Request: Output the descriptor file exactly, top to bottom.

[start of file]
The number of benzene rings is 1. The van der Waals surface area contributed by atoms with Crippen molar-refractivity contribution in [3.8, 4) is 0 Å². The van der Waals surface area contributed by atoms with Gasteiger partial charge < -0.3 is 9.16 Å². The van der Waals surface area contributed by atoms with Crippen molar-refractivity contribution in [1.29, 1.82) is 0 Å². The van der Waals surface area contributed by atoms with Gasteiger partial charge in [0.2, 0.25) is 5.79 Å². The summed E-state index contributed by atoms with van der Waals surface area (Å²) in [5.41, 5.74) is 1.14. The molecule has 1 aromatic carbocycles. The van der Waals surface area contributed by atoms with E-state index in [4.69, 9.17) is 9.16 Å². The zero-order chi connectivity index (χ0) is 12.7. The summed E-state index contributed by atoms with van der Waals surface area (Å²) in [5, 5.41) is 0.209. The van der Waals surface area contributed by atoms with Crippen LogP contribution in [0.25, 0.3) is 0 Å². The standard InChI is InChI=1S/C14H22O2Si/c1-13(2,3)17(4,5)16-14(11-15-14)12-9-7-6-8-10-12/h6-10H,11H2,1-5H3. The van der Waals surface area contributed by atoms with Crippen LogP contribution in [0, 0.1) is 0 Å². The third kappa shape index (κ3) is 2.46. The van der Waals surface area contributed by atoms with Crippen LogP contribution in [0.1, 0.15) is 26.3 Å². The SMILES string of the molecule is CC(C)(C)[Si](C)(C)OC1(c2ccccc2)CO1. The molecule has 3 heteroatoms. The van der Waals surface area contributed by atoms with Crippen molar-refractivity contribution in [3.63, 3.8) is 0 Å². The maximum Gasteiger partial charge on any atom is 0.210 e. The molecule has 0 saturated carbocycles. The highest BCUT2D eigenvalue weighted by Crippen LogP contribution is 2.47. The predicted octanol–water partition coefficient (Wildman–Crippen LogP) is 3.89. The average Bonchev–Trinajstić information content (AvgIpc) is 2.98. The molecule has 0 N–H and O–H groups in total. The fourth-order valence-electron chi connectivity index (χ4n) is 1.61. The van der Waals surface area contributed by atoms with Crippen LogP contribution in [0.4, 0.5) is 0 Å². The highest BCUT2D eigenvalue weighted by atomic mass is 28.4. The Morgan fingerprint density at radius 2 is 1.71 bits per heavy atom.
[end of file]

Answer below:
The number of benzene rings is 1. The van der Waals surface area contributed by atoms with Crippen molar-refractivity contribution in [3.8, 4) is 0 Å². The van der Waals surface area contributed by atoms with Gasteiger partial charge < -0.3 is 9.16 Å². The van der Waals surface area contributed by atoms with Crippen molar-refractivity contribution in [1.29, 1.82) is 0 Å². The van der Waals surface area contributed by atoms with Gasteiger partial charge in [0.2, 0.25) is 5.79 Å². The summed E-state index contributed by atoms with van der Waals surface area (Å²) in [5.41, 5.74) is 1.14. The molecule has 1 aromatic carbocycles. The van der Waals surface area contributed by atoms with E-state index in [4.69, 9.17) is 9.16 Å². The zero-order chi connectivity index (χ0) is 12.7. The summed E-state index contributed by atoms with van der Waals surface area (Å²) in [5, 5.41) is 0.209. The van der Waals surface area contributed by atoms with Crippen LogP contribution in [0.25, 0.3) is 0 Å². The standard InChI is InChI=1S/C14H22O2Si/c1-13(2,3)17(4,5)16-14(11-15-14)12-9-7-6-8-10-12/h6-10H,11H2,1-5H3. The van der Waals surface area contributed by atoms with Crippen LogP contribution in [0, 0.1) is 0 Å². The third kappa shape index (κ3) is 2.46. The van der Waals surface area contributed by atoms with Crippen LogP contribution in [0.1, 0.15) is 26.3 Å². The SMILES string of the molecule is CC(C)(C)[Si](C)(C)OC1(c2ccccc2)CO1. The molecule has 3 heteroatoms. The van der Waals surface area contributed by atoms with Crippen molar-refractivity contribution in [3.63, 3.8) is 0 Å². The maximum Gasteiger partial charge on any atom is 0.210 e. The molecule has 0 saturated carbocycles. The highest BCUT2D eigenvalue weighted by Crippen LogP contribution is 2.47. The predicted octanol–water partition coefficient (Wildman–Crippen LogP) is 3.89. The average Bonchev–Trinajstić information content (AvgIpc) is 2.98. The molecule has 0 N–H and O–H groups in total. The fourth-order valence-electron chi connectivity index (χ4n) is 1.61. The van der Waals surface area contributed by atoms with Crippen LogP contribution in [0.4, 0.5) is 0 Å². The highest BCUT2D eigenvalue weighted by atomic mass is 28.4. The Morgan fingerprint density at radius 2 is 1.71 bits per heavy atom.